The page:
I figured the description would be fairly obvious, but if not surely the title of the video would be. But yeah, you've cracked the case. Guilty as charged....home bar. I'm hoping that it was just my delivery and this is not as humorless a forum as it might appear to be. I suck at being serious.


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PostPosted: Mon Nov 28, 2016 6:25 am 
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PostPosted: Mon Nov 28, 2016 10:25 am 
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Cseeger wrote:
No drinking while on the job? Ha! Fat chance enforcing that rule.
All bars around here enforce this rule, it's state law and bars that do not are fined and/or shut down.

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PostPosted: Sun Dec 18, 2016 4:24 pm 
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i agree, Alan B

in the county where i grew up, i remember the day a certain family themed restaurant came to our town in the early 1990s. i worked up the street at the grocery store as a teen and suddenly their employees would stop by. when i was in college, one of the dudes on my floor was a manager at that restaurant. i ate there a handful of times.

last year in november, maybe marking 25 years after that family themed restaurant came to our town and employed countless people, fed countless people, a regular there had too much to drink and killed a young local cop who stopped someone for a traffic violation on the same street as the restaurant.

by this november, a year later that certain family themed restaurant finally shut down after the court trial and a very devastated cop's family. the family themed restaurant didn't renew their liquor license they just decided to fold up.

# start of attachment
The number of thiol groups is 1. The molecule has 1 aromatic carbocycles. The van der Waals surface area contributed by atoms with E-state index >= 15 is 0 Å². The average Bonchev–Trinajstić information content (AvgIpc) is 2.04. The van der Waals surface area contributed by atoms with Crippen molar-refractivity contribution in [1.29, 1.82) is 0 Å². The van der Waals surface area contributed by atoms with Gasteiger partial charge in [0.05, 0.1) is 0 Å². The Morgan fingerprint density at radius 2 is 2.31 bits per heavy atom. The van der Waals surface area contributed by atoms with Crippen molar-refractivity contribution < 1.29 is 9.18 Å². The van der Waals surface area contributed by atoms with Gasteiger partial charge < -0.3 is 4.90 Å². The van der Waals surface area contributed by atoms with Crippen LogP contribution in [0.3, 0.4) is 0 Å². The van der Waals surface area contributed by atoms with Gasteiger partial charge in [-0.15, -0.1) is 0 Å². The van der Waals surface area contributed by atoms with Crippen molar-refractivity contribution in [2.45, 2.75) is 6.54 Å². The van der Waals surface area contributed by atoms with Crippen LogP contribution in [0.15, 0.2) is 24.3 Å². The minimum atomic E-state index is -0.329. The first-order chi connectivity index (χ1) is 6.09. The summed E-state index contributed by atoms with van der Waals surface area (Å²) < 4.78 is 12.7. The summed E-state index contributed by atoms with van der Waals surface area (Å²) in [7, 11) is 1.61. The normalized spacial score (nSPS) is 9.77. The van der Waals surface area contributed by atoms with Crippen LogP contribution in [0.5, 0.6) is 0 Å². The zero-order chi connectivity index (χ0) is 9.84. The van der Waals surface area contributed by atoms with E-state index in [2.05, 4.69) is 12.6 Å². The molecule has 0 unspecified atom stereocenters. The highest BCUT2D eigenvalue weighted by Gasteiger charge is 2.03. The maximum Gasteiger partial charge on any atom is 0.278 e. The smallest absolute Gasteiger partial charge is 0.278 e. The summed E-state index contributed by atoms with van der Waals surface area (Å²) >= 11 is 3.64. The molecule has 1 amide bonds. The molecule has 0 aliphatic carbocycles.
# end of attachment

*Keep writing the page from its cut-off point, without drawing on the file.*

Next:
one single guy or maybe two if you count the bartender just ruined 25 years of business for everybody. and i can't imagine the young cop's family. he was still in his 20s. i think the cop is practically the same age as the venue when the family themed restaurant came to our area.

when it came to our area 25 years ago, i felt like our area was finally starting to bring in fun-themed, big named venues like that. it kicked off the fuddruckers that would later come by, and places like that. it was no longer just mcdonald's holding down the street.

devastating lesson.


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PostPosted: Sun Jan 01, 2017 12:59 am 
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What about the applicant who asks for a break every 3 or 4 hours so he can bang up some heroin or meth? Why in the hell should a business owner have to capitulate to the addiction of an employee?


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PostPosted: Sun Jan 01, 2017 1:27 am 
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dadman wrote:
What about the applicant who asks for a break every 3 or 4 hours so he can bang up some heroin or meth? Why in the hell should a business owner have to capitulate to the addiction of an employee?


No one has to capitulate to an employee's addiction, but you're not getting it.

Putting aside the obvious difference (legality), there's a practical consideration here--you're trying to hire the best people you can, and smoking is a very common addiction among talented waitstaff, and heroin and meth are not.

You're absolutely right--you have the right to refuse to hire smokers. I hope like hell all my competitors do it and I'll have the best waitstaff in town, because I'll hire up their best people in a heartbeat.

Employee smoking on the job is simply not a big deal, as long as you hire people who prioritize guest experience. I know that firsthand, which is different from speculation. I don't smoke (anything) but I don't have a big attitude toward it, because it's not productive.

Most people don't understand business at all. Business planning is damned hard, and KJs' pet peeves do not comprise a business plan. It's a damned hard business, full of financial and structural and mechanical and marketing and compliance and personnel issues that most people can't imagine. There are far more ways to fail at it than to succeed.

When I hear someone start out with "If I owned a bar..." I'm listening to someone who'll be damned lucky if they don't go through with it. Anyone who thinks the main issue is hiring non-smokers is like a blind man who thinks an elephant is shaped like a toenail